This post was written by Amanda Lorencz, a member of the Girls Write now College Prep Panel, and a speaker at the Girls College Bound Informational Seminar, held on November 9, 2013.
“How important are the SATs? What are my options if I don’t have a ton of extra-curricular activities? Where are my best options of getting in to college; does it matter where I go? Why is my personal statement so important and how do I write it?”
Macaulay Honors College was abuzz with these questions and more at the Girls Write Now annual College Bound Informational Seminar on November 9th. Parents and students alike attended seminars subjects including Admissions, College Life, Choosing the Right College, and the all-important College Essay Writing 101.
The day was structured in such a way to give all the girls and their parents ample time to quiz panel experts and listen in on important tips on how to keep focused on all the components of a college application. Ages ran the gamut, with many high school seniors, but juniors and even some sophomores attended too — the message being it’s never too late to be prepared.
Reassurance, Not Pressure
As a first-time College Prep Panel member, and resident fly on the wall, I was continually impressed by the openness of dialogue on both sides of the table. Rather than a day of pressure and stress, every panelist tried to convey a current of reassurance. Tom Rabbitt, an Admissions Counselor at Sarah Lawrence, set the tone of the day by stating that he had been on both sides of the college admissions process, and that it really is just about finding the right place and understanding what students want an admissions committee to know about them in the personal statement.
In many ways I was a teensy bit jealous, because my college application process had been so contradictory with all signs pointing to failure if college was not my goal. With so many choices, and college education considered a “standard practice” nowadays, that kind of mindset can be intimidating, and many may not find it worth the effort if they are only set up to fail. All of the panelists had quite a different view, but if anything, I think their strongest message was perseverance and belief in yourself.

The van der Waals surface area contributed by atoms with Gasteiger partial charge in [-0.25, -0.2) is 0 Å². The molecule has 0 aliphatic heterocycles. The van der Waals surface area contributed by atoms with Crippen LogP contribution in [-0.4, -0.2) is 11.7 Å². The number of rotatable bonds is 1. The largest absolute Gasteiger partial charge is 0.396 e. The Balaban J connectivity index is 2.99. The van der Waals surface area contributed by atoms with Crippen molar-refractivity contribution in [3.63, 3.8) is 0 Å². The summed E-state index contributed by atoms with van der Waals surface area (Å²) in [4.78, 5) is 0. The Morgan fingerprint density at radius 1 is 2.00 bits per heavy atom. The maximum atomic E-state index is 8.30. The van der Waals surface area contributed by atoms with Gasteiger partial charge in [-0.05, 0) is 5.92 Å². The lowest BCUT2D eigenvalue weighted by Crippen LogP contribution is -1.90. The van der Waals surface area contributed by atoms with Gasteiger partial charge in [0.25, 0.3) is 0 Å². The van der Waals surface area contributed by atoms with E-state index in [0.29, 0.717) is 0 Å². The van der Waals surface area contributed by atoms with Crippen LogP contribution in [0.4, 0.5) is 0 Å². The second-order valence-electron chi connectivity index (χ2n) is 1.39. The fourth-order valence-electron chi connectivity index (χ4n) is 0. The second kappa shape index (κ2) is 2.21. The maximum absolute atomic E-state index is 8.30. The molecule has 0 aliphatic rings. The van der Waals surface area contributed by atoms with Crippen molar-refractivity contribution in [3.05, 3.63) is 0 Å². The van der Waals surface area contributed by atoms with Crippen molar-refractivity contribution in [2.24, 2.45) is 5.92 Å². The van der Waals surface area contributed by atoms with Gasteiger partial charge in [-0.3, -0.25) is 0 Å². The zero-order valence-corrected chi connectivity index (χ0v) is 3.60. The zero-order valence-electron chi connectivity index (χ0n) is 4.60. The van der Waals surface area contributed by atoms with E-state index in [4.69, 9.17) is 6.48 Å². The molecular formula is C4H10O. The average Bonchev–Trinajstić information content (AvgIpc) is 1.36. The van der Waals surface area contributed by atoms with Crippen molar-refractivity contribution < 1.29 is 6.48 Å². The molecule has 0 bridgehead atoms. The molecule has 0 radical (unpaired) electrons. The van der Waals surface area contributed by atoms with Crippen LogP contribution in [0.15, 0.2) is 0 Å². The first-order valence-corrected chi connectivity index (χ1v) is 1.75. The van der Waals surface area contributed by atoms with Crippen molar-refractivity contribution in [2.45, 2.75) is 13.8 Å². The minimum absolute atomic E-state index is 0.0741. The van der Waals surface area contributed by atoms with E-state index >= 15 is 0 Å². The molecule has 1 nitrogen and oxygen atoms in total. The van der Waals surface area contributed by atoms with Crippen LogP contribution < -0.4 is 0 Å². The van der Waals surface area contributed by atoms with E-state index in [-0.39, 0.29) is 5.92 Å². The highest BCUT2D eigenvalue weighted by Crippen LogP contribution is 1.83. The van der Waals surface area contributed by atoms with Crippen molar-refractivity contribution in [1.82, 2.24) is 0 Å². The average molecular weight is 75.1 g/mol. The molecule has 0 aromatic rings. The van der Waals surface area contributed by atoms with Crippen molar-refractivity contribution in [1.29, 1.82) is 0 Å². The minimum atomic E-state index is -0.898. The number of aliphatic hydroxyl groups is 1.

At lunch I got the chance to speak to some of the attendees to ask what they thought of the event so far. The overwhelming response was that they were glad to get so much information, and to sort some of their questions out. One student confessed that she had already applied for early decision, but wanted to come to this event to gather more tips in case she need wanted to apply for more schools.
Another dialogue I encountered was the difference between being a first generation college student versus a second or third. Those with siblings in college seemed more likely to have the sibling’s college in mind as a college of choice since they had visited them, and still others were concerned with whethe,r as a first generation college-bound student, they should stay close to home or go away to school.
College Essay Writing
After lunch the girls broke out into different sessions to learn about Financial Aid, Taking the SATs, Pathway to College, and College Essay Writing 101, which itself consisted of three sessions. I was assigned to help with College Essay Writing with other panelists, lead by Sophie Herron ,who works with Story to College, which helps students write the best personal essay for college applications. In the two sessions I attended the students were shown examples of different types of essays and asked to critique them. The panelists also offered advice of ways of writing, or not writing, that would grab a committees’ attention.
When I was in high school, the Common App didn’t exist, or if it did, I didn’t apply to schools that used it, so I was surprised to learn that the essay the girls would be writing would serve for any school they applied to rather than separate essays for each school. This both simplifies and complicates the process. If you have to write an essay for all the schools, the essays do indeed have to showcase who the applicant is, and how she shines without being vague and general.
The consensus for the first session was that any essay, on any topic, has to grab, hold, and keep the reader wanting more. In the second workshop (which was for girls who already had versions of their essays written), the task was even more difficult. Once you know what you are writing about, how do you craft it to do all of those things?
My advice to that class was to always be genuine — in other words, to make whatever she was writing be something that she felt rather than said just to say it, or because it sounded good. For example, if she were writing about cheese, we discussed the difference between saying: “Cheese is something I really enjoy and this one time…” versus “The man in the moon has nothing on how much I love cheese…”
The difference here was that the second has the passion and conviction of someone who really wants to tell you something, and is proud of it. That conviction tells the reader so much about who you are, and what you are capable of. While it can be difficult to find that moment to write about, once found, the possibilities for showcasing yourself will become that much easier since you will be more confident in your own voice.
There will always be questions that need answers in any college process, and there will be countless revisions of essays to get them just right. But from my overall impressions of the day, these girls, with continued guidance and support, are well on their way to college success.